Although beaten by its DDR-driven rival, the KT133A platform demonstrates its worth. The AMD761 equipped DDR system beats it by a mere 6%. 3DMark 2001 is a benchmark we have been itching to put to good use for a while, so lets try that next.

Although both DDR systems pull ahead slightly, the difference in performance is even smaller than the Quake III figures. As the person who sat there and watched all four runs of 3DMark, I didn't feel any was terribly lacking in terms of performance.

Real World

How about some real world benchmarks to test general performance though? One a lot of you probably want to know about is MP3 ripping performance. So as to eliminate the CD-Rom drive's capabilities, we converted from WAV to MP3 using the same 50Mb file on all four systems, then measured the time, as reported by Audiograbber. The encoding speed varies so much that it seemed largely irrelevant. We used version 1.88 of the "lame" MP3 encoding DLL.

Stalemate. The conversion process is very FPU intensive, rather than bandwidth intensive, so some might argue that it has no bearing on our conclusions. As an everyday user of Windows though, I'd argue that any purchasing decision I make has to be based on a number of factors, and if MP3 encoding speed is one of those, it matters a darn sight more than how many numbers it scores in situations I will never be in. The best real world benchmark of a new system is how it feels to use from day to day. As a long time user of the KT133 and KT133A platforms, I know that they can handle a lot of multitasking but tend to drop off a bit on bandwidth-heavy tasks. Using the DDR system feels, sadly, almost the same. In fact, moving from KT133A to AMD761 was pretty unnoticeable. The only difference came in the ever-so-slight gaming benchmark improvements and during heavy multi-tasking, when things seemed a little less hectic.


Although our DDR memory is rated to 100MHz, 133MHz and CAS 2.5, we thought it would be fun to push it as far as it would go using an unlocked Athlon. The highest speed our memory achieved was 160MHz at CAS3 (both sticks managed this, but the PC2100 POSTed slightly higher than the PC1600 would go). At CAS2 our memory was as stable as we would expect, falling over quite a lot at 150MHz, but seemingly fine at 133MHz. Using CAS2 didn't make a world of difference to our benchmarks - no more so than changing the CAS timing with regular SDRAM. If you want to learn more about the different settings and their meanings, have a look at our Performance Memory article from last month. It's also worth noting that we achieved slightly higher speeds with our 1.33GHz "AXIA Y" Athlon using the KT133A platform. That said, the ASUS A7M266 and the ABit KT7A-RAID are vastly different motherboards, so it's difficult to tell what is at fault. ASUS boards are renowned for their stability over their performance, after all.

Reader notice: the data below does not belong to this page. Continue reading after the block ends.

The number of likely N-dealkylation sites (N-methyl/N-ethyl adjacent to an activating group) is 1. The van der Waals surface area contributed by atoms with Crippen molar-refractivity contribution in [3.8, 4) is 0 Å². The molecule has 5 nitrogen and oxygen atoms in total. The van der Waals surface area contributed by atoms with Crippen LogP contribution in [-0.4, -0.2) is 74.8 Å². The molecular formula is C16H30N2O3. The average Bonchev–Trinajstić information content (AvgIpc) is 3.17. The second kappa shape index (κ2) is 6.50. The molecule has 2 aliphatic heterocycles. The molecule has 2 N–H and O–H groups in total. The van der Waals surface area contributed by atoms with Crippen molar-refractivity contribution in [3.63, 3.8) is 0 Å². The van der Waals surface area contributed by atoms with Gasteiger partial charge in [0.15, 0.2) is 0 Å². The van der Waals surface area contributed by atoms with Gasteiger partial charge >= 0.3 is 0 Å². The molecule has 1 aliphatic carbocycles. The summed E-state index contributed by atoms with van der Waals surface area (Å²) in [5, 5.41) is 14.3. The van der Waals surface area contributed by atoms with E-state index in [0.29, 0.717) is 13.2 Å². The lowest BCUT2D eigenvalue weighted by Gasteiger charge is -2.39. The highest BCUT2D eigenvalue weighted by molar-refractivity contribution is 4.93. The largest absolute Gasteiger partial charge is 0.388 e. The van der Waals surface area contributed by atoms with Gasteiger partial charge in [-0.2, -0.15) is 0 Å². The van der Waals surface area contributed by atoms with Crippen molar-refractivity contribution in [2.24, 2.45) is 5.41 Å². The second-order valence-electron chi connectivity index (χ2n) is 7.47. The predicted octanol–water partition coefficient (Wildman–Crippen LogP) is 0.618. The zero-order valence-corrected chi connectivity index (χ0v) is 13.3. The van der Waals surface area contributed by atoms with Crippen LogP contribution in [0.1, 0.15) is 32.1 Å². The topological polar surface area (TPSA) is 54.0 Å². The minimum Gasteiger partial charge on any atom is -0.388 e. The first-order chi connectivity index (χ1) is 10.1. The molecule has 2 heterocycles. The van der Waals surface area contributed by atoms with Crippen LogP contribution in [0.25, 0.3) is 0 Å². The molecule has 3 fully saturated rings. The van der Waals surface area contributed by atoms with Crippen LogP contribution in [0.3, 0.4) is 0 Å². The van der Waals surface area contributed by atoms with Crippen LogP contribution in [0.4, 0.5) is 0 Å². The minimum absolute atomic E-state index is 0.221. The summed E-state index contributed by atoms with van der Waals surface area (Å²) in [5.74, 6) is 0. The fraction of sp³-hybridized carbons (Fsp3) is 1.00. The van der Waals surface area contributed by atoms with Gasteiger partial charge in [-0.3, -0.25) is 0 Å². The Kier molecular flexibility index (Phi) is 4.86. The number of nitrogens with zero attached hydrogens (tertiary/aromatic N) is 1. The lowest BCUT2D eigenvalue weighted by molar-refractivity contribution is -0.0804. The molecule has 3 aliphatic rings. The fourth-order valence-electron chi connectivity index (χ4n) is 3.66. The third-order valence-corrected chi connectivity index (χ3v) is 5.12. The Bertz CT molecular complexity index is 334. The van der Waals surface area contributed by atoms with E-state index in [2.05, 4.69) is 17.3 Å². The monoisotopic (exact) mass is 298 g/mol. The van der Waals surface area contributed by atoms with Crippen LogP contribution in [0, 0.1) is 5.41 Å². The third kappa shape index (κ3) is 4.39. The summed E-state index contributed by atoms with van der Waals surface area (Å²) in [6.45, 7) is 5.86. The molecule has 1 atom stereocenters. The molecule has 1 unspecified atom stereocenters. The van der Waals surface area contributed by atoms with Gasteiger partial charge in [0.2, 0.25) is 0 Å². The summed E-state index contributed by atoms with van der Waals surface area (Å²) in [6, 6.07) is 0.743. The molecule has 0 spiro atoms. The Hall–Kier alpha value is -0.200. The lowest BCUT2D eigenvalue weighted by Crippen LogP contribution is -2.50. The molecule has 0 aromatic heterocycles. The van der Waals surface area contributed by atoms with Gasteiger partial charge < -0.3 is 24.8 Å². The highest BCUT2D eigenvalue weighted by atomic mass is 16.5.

When DDR memory first became available, a lot of people dismissed it as an expensive fad because of the relatively minor performance increase. However, if you're in the market for a whole new PC, upgrading from anything but high performance KT133A / PC133 equipment, the market is in such a state that opting for DDR SDRAM is actually just as cost effective as choosing a regular SDRAM-powered machine. All things being equal (and judging by current memory prices which put DDR at a mere £5 more than SDRAM per 256Mb stick, they pretty much are), you have no excuse as a new PC buyer for choosing less. In the future, one would argue that your DDR SDRAM will be a more important thing to have than your SDRAM… The only thing preventing me from issuing a whole-hearted recommendation of the Athlon DDR platform is stability. We haven't had the chance to play around with our AMD761-based motherboard for long yet, and although we have noticed relatively few quirks compared to some KT133A boards, there are far more people complaining about DDR motherboards and chipsets on the Internet at the moment than there are clamouring at the KT133A's door. Our advice is to wait and see how things pan out. With hobbyist favourite ABit still to produce an Athlon DDR motherboard, things are not yet set in stone.


Performance Memory Showdown

April's Marching Motherboards

KT133A: Performance for Less

8 / 10